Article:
Keaton Otis spent the last months of his life mostly alone in his bedroom suffering from delusion and depression, his mother told a Multnomah County grand jury.
Otis shot a police officer May 12 during a traffic stop near Lloyd Center and died in a hail of return gunfire.
In May, a Multnomah County grand jury decided there was no criminal liability on the part of the police. A 708-page transcript of the jury proceeding and audio of the 9-1-1 calls were released Monday.
The grand jury report verified that a bullet fired by Otis struck Officer Christopher Burley. And the Albina Ministerial Alliance renewed its call Tuesday for a review of Portland Police Bureau shootings, both by the city and the FBI.
Felesia Otis said her son started acting strangely in 2008, suggesting that people were underneath the house planting listening devices, she told grand jurors. He would point at neighbors on the sidewalk or lawns and question why they stood there.
She suggested to Keaton that they get medical help for him. “Keaton, we need to talk to somebody,” she told jurors. “You need some help.”
She said Keaton realized something was amiss, but he focused on his depression. She focused on the delusional behavior, which she feared was bipolar disorder or schizophrenia.
After seeing a therapist, he started taking anti-psychotics and anti-depressants.
The therapist would change the amounts or types of drugs, she said. Always a creative person, her son felt that the drugs stifled his artistic abilities and he stopped taking the drugs.
Last November, Keaton retreated to his bedroom and largely stopped talking and eating, she said. The only meals he would eat were ones taken to his room, she said. He would have stilted conversations with her and his father. He stopped talking to cousins he used to have animated conversations with.
He dropped about 50 pounds off his 6 foot 4 frame, to 155 pounds that day he died.
In the autopsy, Oregon State Medical Examiner Dr. Karen Gunson told grand jurors she was startled by how thin Otis was, describing him as “extremely slim, very slender, with long thin fingers and toes.”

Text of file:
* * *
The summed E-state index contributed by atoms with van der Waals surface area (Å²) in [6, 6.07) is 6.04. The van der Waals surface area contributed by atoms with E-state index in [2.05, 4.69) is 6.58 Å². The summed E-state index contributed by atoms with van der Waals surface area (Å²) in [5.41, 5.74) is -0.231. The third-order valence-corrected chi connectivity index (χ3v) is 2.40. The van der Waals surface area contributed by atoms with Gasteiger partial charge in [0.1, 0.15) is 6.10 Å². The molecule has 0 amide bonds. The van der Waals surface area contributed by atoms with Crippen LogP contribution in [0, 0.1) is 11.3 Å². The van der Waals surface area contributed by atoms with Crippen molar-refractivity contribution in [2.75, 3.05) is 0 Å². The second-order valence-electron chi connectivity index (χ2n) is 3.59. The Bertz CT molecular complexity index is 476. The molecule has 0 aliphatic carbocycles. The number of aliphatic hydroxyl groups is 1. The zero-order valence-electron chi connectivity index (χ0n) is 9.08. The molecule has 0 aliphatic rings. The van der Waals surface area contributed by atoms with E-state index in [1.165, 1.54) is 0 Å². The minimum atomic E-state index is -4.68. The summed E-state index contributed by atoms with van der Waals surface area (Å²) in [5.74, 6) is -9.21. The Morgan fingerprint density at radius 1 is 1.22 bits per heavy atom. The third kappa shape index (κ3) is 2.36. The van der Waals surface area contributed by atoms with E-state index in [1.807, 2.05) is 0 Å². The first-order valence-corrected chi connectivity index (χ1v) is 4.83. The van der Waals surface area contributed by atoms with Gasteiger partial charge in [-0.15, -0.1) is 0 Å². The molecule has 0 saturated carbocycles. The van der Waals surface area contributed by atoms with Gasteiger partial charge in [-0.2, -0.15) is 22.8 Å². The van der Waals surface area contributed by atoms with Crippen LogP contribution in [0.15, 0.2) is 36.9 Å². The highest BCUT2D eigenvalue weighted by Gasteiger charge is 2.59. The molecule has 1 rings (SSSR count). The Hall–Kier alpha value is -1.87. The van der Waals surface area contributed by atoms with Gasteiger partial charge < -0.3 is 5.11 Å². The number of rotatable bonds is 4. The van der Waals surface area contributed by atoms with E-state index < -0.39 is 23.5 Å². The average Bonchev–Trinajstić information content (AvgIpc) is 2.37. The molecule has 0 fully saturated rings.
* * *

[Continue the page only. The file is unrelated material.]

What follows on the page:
Felesia Otis said she and husband feared for Keaton’s life. They wanted to have him committed, but current medical practices and laws said that without an imminent threat to his life, that was not possible.
She told jurors a therapist told her “basically, you are just going to have to wait until a crisis comes up before you are going to be able to get him in.”
Keaton did manage some outings, she said. He would take her Toyota (the one he was driving during the shooting) and go to the store. She attended a seminar where the suggestion was made that such trips were mentally healthy, as the delusional person would see everyday, normal life.
He would regularly go to a convenience store, purchase a bag of Doritos and go to Pier Park in North Portland, sitting quietly by himself before returning in about an hour, she said.
Police did tell her of a confrontation Keaton had where he threatened another man with a baseball bat. Keaton denied it took place, she said, then walked into his bedroom. She did check her car after that to make sure he wasn’t carrying a bat.
She and her husband didn’t worry about the incident too much. A year earlier, Keaton had been ticketed for parking illegally and had no problems with the police officer who issued the citation.
But they realized Keaton was in need of serious mental help. On Monday, May 10th, an appointment was made for that Thursday with a nurse practitioner. Her son died Wednesday.
Felesia Otis wept as she explained to the grand jury the difficulty of having a relative who needs help, but families unable to intervene in a meaningful way.
“You are suffering,” she told jurors. “The body is there. But they are not. There is a part of them that’s gone a little bit every day.”
Earlier, she described Keaton’s upbringing.
As a baby, he skipped the babbling and started speaking clearly, with full words. He went to Sabin grade school, then Buckman Elementary, an arts magnet school. His circle of friends included students from Southeast Asia, Africa, Mexico and Russia. He took Japanese as an elective.
In middle school, he entered a program called the Prospective Gents Club, which grooms boys to become responsible adults.
She and her husband are devout Christians, she told jurors, and a signature day in Keaton’s life was a trip to Lincoln City at age 18 to be baptized in the Pacific Ocean. Into adulthood, her son was would always give thanks before a meal, even at the height of his depression. She said Keaton is in Heaven.
Jurors were clearly touched by her testimony.
“I want to applaud you and your husband for doing a wonderful job,” one juror told her.
“Don’t stop as a wife and mother . . . and most of all, as a woman,” another told her.
A third told her, “please, for us, stay strong.”